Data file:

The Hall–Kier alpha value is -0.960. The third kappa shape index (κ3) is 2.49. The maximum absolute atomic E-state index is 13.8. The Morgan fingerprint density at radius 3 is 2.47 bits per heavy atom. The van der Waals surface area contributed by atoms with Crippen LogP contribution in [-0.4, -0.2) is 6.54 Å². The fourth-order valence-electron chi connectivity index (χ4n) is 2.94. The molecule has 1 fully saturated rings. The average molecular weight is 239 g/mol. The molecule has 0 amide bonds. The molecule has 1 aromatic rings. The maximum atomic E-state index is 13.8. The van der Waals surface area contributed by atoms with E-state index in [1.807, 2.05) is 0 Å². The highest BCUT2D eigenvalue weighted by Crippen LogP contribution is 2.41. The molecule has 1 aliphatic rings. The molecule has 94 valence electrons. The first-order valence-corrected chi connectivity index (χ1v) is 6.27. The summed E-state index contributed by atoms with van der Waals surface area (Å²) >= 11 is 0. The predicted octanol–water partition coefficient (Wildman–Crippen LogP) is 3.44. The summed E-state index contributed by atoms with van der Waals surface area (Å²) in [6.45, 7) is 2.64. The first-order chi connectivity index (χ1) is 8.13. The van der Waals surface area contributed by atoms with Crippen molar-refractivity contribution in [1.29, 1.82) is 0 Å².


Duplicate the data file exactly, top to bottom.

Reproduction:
The Hall–Kier alpha value is -0.960. The third kappa shape index (κ3) is 2.49. The maximum absolute atomic E-state index is 13.8. The Morgan fingerprint density at radius 3 is 2.47 bits per heavy atom. The van der Waals surface area contributed by atoms with Crippen LogP contribution in [-0.4, -0.2) is 6.54 Å². The fourth-order valence-electron chi connectivity index (χ4n) is 2.94. The molecule has 1 fully saturated rings. The average molecular weight is 239 g/mol. The molecule has 0 amide bonds. The molecule has 1 aromatic rings. The maximum atomic E-state index is 13.8. The van der Waals surface area contributed by atoms with E-state index in [1.807, 2.05) is 0 Å². The highest BCUT2D eigenvalue weighted by Crippen LogP contribution is 2.41. The molecule has 1 aliphatic rings. The molecule has 94 valence electrons. The first-order valence-corrected chi connectivity index (χ1v) is 6.27. The summed E-state index contributed by atoms with van der Waals surface area (Å²) >= 11 is 0. The predicted octanol–water partition coefficient (Wildman–Crippen LogP) is 3.44. The summed E-state index contributed by atoms with van der Waals surface area (Å²) in [6.45, 7) is 2.64. The first-order chi connectivity index (χ1) is 8.13. The van der Waals surface area contributed by atoms with Crippen molar-refractivity contribution in [1.29, 1.82) is 0 Å².